How did you begin teaching at the Eagleson Institute?
About 15 years ago, I gave a presentation on biological waste management at the CDC Biosafety Symposium (which is managed by the Eagleson Institute) and attended the BSL3 Seminar Series. During the BSL3 seminars, I asked LOTS of questions, which made quite an impression on the seminar’s instructors. Soon afterward, Mary Ann invited me to start as an instructor in the BSL3 Design, Construction and Beyond class. Since then, I have also become a regular instructor for the Advanced BSL3 Work Practices and Procedures class, Verifying BSL3 Preformance: From Commissioning to Certification seminar, and most recently, the Institute's new custom training for Clinical Work Practices and Procedures.
It seems that in every class you teach, you start with risk assessment. Why is that?
Risk assessment is fundamental to everything we do at BSL3 facilities in the US, where we don’t have many prescriptive codes or regulations to define what to do in the BSL3 environment. On top of that, there are many things about BSL3 that are commonly thought of as being "required" or "standard" when they really are more like "tradition" or "conventional wisdom." Examples of this include expecting a certain pressure differential at a BSL3 doorway (without understanding the airflow characteristics at the doorway) and taking extreme measures to prevent any pressure reversals at BSL3 doorways. Using basic risk assessment principles allows us to not only understand the actual risks involved with BSL3s but to efficiently allocate resources like money, space, and time to address those risks.
How many commissionings or verifications of BSL3 performance have you been personally involved with?
I have personally participated in the commissioning of all five of Cornell’s BSL3 and ABSL3 facilities. Since the first one came online in 2000, I have conducted more than three dozen annual BSL3 performance verifications.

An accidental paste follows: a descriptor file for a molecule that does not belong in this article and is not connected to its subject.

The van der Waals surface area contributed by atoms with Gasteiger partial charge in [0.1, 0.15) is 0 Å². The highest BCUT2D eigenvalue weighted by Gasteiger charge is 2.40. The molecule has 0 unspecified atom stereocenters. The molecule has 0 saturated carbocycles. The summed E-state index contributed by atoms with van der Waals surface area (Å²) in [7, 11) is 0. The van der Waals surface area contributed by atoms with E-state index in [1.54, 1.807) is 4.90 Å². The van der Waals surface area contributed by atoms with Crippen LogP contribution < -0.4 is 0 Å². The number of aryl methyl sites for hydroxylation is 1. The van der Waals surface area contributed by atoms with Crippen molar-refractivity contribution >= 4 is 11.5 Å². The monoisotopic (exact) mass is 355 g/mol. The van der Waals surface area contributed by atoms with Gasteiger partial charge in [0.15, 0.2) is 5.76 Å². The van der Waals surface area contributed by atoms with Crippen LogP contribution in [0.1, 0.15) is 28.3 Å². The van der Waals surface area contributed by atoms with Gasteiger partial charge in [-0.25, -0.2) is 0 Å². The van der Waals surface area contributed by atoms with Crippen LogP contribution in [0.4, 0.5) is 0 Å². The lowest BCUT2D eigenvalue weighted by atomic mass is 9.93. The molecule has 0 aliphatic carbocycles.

The biggest "mistake" I’ve seen is falling into the trap of assuming that, just because somebody else uses a certain design or performance test criterion at another facility (beware "we’ve always done it that way"), that same criterion should be applied to your own facility without performing a risk assessment to determine what the criterion should be based on the site-specific nature of each BSL3. This happens unfortunately when people assume they are not qualified to do (or at least manage) performance verifications for their own BSL3 and they hire someone to "certify" their facility – if the consultant simply uses the same criteria without adapting them based on the site-specific risk assessment for the facility, the resulting performance verification work can be very inaccurate.
|Paul, Mary Ann, and Natasha in Montana for the |
Clinical Work Practices and Procedures Class
I especially enjoy when class participants appear to internalize the essence of what we are teaching (sometimes it’s as if a light bulb turns on above their head!) in the class – that, by understanding the holistic relationship of risk assessment, biosafety, and engineering concepts we discuss, the class participants will be able to effectively manage performance verifications for their BSL3 facilities whether they do the work themselves or hire a consultant for the work. I also enjoy the hands-on demonstrations we do – they really reinforce some of the core concepts.